Shirley was a cheerfully vulgar woman in her mid-50s who, several decades ago, had an office near mine. She always spoke at high volume, so I wasn’t eavesdropping when I heard her tell someone on the phone, “I’m going to the Virgin Islands… to get recycled.”
That was the first time I ever heard of the Virgin Islands, and it was many years later that I went there — with no expectation of a transformative effect, by the way. The attraction for us was the clear, warm water and beautiful beaches that are characteristic of the Caribbean Sea. In fact, the Virgin Islands form part of the border between the Caribbean and the Atlantic Ocean.
Christopher Columbus had discovered this particular chain of islands on his second voyage in 1493, naming them “The Islands of St. Ursula and the 11,000 Virgins”. That was based on a legend of early Christian martyrs, but the name proved to be cumbersome for mapmakers, and also exaggerated the number of islands.
There are only a handful that are inhabited, three of which — St. Thomas, St. Croix and St. John — are the principal U.S. Virgin Islands. Incidentally, it might be the only American territory where cars are intentionally driven on the left-hand side of the road. (This is in contrast to major American cities, where cars are driven on all parts of the road, especially at rush hour.)
Just to the northeast of the U.S.V.I. are the British Virgin Islands, consisting primarily of Tortola, Virgin Gorda, Anegada and Jost Van Dyke.
St. Thomas gets a lot of cruise ship traffic in its main town, Charlotte Amalie, but there are many tranquil spots elsewhere on the island, like Magens Bay. It is often cited as one of the most beautiful beaches in the world, and not just by the local tourism board. A long curved stretch of white sand facing the Atlantic, it is fringed with palm trees and looks very much like those postcards of tropical beaches that you’ve seen.
The snorkeling isn’t sensational at Magen’s Bay, but it’s excellent at Buck Island (off St. Croix) and Trunk Bay (St. John). Both have a nice feature for beginners: underwater trail markers that identify fish and coral found there. There is also good snorkeling on Virgin Gorda at a spot called the Baths, where giant boulders on the beach form caves in which shy fish try to hide.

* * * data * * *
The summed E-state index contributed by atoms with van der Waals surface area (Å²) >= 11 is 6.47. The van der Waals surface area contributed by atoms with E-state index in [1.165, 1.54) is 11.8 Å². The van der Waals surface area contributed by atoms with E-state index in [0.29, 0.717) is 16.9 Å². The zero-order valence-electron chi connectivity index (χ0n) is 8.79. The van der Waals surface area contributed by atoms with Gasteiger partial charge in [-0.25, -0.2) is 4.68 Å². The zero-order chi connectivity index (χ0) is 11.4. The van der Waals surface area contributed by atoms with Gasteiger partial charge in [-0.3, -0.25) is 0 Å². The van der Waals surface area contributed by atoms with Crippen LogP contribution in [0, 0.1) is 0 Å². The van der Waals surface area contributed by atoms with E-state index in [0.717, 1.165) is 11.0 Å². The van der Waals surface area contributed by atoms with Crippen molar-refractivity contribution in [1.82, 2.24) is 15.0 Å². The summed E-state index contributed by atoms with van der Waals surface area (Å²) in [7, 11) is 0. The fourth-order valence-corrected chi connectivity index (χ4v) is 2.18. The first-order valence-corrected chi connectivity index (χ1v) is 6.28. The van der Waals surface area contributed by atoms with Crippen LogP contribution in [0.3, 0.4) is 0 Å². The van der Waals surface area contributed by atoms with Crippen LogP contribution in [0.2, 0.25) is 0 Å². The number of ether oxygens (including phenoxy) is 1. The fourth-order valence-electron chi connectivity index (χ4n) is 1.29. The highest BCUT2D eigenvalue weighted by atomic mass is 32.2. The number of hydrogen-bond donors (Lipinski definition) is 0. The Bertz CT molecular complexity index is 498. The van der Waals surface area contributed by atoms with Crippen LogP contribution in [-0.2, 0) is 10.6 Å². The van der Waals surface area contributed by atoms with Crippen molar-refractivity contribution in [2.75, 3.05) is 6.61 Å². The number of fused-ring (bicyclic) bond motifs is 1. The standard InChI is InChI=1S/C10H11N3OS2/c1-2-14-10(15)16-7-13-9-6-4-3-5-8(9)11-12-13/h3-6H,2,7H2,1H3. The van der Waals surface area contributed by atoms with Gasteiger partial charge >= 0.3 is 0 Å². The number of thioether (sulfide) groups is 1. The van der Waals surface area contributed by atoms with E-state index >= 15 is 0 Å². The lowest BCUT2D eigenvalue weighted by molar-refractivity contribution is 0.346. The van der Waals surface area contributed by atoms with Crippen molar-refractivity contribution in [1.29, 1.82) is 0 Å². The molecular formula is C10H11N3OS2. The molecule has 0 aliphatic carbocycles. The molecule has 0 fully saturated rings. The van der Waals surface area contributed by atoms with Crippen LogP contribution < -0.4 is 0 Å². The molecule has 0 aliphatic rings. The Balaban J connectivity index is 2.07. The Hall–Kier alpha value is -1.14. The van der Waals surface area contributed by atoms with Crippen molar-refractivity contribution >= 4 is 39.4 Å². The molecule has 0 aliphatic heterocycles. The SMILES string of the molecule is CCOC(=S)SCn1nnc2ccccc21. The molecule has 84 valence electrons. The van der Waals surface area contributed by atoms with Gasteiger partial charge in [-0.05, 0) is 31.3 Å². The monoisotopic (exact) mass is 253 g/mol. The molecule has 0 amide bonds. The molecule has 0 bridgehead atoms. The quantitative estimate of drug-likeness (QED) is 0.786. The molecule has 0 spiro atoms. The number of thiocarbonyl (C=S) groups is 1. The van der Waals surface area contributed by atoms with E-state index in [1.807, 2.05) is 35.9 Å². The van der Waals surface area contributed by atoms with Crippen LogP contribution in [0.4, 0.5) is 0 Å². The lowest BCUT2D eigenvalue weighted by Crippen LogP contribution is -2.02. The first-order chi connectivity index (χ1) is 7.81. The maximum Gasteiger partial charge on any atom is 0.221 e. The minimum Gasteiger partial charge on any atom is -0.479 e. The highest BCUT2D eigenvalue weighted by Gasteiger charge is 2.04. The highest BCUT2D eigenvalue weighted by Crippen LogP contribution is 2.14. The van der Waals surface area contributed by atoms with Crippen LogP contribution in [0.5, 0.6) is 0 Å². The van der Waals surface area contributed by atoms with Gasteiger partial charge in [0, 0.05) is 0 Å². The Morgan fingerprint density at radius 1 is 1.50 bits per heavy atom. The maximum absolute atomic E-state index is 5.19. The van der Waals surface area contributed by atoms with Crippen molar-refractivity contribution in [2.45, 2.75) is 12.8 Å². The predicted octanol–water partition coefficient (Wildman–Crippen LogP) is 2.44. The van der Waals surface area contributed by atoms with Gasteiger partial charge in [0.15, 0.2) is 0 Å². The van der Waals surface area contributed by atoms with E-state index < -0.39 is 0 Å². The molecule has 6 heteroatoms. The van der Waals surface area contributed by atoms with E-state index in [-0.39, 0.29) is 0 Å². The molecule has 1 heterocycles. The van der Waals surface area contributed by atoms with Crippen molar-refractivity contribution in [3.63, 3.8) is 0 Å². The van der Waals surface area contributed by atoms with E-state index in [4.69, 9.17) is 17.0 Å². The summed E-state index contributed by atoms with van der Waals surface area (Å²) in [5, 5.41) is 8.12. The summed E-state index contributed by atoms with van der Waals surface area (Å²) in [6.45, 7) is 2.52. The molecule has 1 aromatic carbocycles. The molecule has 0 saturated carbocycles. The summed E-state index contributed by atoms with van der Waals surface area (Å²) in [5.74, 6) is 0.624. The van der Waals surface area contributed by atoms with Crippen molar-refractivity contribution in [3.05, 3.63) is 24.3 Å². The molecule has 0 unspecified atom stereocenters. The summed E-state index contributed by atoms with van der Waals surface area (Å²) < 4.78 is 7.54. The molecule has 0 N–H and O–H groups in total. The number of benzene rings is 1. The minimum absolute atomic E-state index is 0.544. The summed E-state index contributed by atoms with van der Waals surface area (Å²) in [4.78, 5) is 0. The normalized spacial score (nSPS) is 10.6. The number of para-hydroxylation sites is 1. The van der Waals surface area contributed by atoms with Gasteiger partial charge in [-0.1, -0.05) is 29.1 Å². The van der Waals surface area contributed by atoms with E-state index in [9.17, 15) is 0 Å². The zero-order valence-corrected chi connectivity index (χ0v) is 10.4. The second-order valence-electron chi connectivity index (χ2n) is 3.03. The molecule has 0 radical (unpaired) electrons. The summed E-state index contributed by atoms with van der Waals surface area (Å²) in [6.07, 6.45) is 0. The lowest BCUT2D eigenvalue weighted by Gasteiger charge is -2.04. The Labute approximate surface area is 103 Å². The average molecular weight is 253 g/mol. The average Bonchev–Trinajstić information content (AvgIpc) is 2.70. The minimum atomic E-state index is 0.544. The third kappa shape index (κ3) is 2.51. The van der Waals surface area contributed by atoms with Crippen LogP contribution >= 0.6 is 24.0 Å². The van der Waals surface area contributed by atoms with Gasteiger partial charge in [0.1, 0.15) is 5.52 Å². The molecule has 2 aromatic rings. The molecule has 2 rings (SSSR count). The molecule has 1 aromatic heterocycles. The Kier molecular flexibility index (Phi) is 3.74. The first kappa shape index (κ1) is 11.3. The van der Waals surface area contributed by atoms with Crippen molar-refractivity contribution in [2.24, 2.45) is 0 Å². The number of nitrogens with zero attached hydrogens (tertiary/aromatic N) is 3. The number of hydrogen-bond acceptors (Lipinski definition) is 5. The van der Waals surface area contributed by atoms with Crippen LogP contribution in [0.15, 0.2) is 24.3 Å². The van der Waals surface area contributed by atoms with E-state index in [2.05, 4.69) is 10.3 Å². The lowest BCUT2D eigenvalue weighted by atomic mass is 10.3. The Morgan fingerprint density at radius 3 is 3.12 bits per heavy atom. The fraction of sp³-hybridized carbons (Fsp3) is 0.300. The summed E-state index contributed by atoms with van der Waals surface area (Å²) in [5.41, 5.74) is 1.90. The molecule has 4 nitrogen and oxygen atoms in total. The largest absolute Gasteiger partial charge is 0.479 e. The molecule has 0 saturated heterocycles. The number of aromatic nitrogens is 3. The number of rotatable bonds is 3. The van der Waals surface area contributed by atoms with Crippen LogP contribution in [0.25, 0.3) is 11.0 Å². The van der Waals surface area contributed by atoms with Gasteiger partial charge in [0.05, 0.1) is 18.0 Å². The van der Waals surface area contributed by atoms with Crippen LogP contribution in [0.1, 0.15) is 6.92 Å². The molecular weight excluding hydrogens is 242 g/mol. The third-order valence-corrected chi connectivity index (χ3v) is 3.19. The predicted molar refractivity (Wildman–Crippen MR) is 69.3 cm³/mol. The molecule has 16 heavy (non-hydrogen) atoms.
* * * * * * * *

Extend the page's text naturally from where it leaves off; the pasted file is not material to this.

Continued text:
Ferries run regularly between the U.S.V.I. and the B.V.I. It’s a fairly short trip, but on the day we crossed from St. Thomas to Virgin Gorda on the “Bomba Charger”, the waters were a little choppy. A few passengers started to feel queasy.
One of the crew members produced a bottle of green liquid and asked if anyone wanted “seasick medicine”. For those who took him up on the offer, he poured a little of the potion on a paper towel and told them to sniff it. Before long, the afflicted passengers claimed to be feeling better.
After we landed and the others had disembarked, I sidled up to the crew member and said that I’d been on a lot of boats, but had never encountered this miracle seasickness medication before. He just grinned. “What is it?” I persisted. He looked around to make sure no one could overhear us, and then confided, “Aftershave.”
Hey, whatever works, huh? And for all I know, maybe someone in the Virgin Islands had something that “cured” my co-worker Shirley, too.